Who said public schooling is all about the adults in the system and not the kids? Everyone knows it’s even more basic than that: Public schooling is a jobs program, pure and simple. At least, that’s what one can’t help but conclude as our little “stimulus” turns one-year old today.

“State fiscal relief really has kept hundreds of thousands of teachers and firefighters and first responders on the job,” declared White House Council of Economic Advisers head Christina Romer today.

Throwing almost $100 billion at education sure as heck ought to have kept teachers in their jobs, and the unemployment numbers suggest teachers have had a pretty good deal relative to the folks paying their salaries. While unemployment in “educational services” – which consists predominantly of teachers, but also includes other education-related occupations – hasn’t returned to its recent, April 2008 low of 2.2 percent, in January 2010 it was well below the national 9.7 percent rate, sitting at 5.9 percent.

Of course, retaining all of these teachers might be of value to taxpayers if having so many of them had a positive impact on educational outcomes. But looking at decades of achievement data one can’t help but conclude that keeping teacher jobs at all costs truly isn’t about the kids, but the adults either employed in education, or trying to get the votes of those employed in education. As the following chart makes clear, we have added teachers in droves for decades without improving ultimate achievement at all:


(Sources: Digest of Education Statistics, Table 64, and National Assessment of Educational Progress, Long-Term Trend results)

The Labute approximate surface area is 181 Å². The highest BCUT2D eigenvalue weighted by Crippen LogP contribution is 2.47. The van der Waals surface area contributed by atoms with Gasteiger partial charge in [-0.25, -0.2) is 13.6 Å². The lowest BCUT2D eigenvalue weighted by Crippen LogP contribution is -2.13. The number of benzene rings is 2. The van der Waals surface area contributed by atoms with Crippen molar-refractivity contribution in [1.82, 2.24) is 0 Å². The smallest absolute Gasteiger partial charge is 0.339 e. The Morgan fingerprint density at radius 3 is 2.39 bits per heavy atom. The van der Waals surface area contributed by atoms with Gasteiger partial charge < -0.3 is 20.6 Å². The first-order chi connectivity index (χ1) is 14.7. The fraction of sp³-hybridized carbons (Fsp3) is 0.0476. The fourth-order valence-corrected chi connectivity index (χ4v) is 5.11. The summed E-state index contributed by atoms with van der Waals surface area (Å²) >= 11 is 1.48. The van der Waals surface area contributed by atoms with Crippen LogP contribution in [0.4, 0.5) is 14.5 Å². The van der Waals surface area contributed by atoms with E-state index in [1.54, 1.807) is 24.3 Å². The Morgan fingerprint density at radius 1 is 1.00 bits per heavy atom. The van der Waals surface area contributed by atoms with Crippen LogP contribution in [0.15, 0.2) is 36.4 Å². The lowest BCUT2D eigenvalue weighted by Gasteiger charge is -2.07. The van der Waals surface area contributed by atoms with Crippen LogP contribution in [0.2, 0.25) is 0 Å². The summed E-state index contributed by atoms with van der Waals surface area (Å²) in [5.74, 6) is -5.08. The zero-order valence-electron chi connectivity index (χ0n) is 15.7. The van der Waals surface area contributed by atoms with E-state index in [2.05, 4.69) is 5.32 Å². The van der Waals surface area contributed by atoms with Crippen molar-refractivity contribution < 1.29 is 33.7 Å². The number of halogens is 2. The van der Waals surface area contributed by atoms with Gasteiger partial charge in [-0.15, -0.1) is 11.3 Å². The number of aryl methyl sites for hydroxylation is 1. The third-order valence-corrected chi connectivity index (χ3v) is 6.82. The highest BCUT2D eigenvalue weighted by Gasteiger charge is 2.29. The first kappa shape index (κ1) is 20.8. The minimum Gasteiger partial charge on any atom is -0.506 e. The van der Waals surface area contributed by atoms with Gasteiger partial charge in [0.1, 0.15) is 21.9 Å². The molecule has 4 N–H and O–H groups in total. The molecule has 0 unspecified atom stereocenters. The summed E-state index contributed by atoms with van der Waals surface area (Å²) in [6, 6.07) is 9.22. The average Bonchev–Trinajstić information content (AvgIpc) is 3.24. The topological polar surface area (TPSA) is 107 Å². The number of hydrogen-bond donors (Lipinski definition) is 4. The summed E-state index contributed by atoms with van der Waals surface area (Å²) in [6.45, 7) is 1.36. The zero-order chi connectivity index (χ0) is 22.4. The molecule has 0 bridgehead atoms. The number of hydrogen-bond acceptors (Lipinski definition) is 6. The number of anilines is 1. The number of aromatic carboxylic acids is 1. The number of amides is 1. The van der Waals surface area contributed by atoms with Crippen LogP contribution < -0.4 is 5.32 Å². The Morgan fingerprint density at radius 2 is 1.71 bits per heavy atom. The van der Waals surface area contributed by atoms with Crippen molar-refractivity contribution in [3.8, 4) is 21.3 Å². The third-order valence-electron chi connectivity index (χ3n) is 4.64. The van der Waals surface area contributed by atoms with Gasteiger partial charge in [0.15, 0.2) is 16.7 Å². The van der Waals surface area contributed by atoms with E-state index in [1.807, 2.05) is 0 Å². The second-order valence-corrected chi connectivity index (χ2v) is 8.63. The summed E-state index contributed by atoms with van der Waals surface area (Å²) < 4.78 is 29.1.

Since the early 1970s, achievement scores for 17-year-olds – our schools’ “final products” – haven’t improved one bit, while the number of teachers per 100 students is almost 50 percent greater. If anything, then, we have far too many teachers, and would do taxpayers, and the economy, a great service by letting some of them go. Citizens could then keep more of their money and invest in private, truly economy-growing ventures. But no, we’re supposed to celebrate the endless continuation of debilitating economic – and educational – waste.

You’ll have to pardon me for not considering this an accomplishment I should cheer about.

Government-Run Monopolies or School Choice Competition?

Cato’s Isabel Santa uses school choice as an example of why competition is better than government-imposed monopolies. The video explains that government schools cost more and deliver less, which is exactly what one might expect when there is an inefficient monopoly structure. The evidence about the school-choice systems in Sweden, Chile, and the Netherlands is particularly impressive.

There are many other reasons to support school choice, including diversity and innovation. There also is no need for fights over school prayer and sex education when parents can choose schools that reflect their values.

Perhaps most important, school choice should be the civil rights issue of the 21st century. Many minority families live in areas where the government school monopoly does a scandalously poor job of educating children, even though these often are the school districts with higher-than-average per-pupil spending.

For more information about education issues, see what Cato’s scholars have written.

Charters No Substitute for Private Innovation

I wrote about this private school in South Carolina last year. The Voice for School Choice has a new video highlighting the great work of the Eagle Military Academy, which works with many kids the public schools cannot or will not educate.

There’s a lot of talk lately about the transformative power of some charter schools, and it’s easy to lose sight of the fact that many secular and religious private schools have been saving kids all along with no public funds and little or no recognition from the elite opinion class.

We need to open up choice to these schools as well, not just public charter schools that cannot provide the breadth and depth of experiences offered by private schools.

Public charter schools are no substitute for full school choice through education tax credits.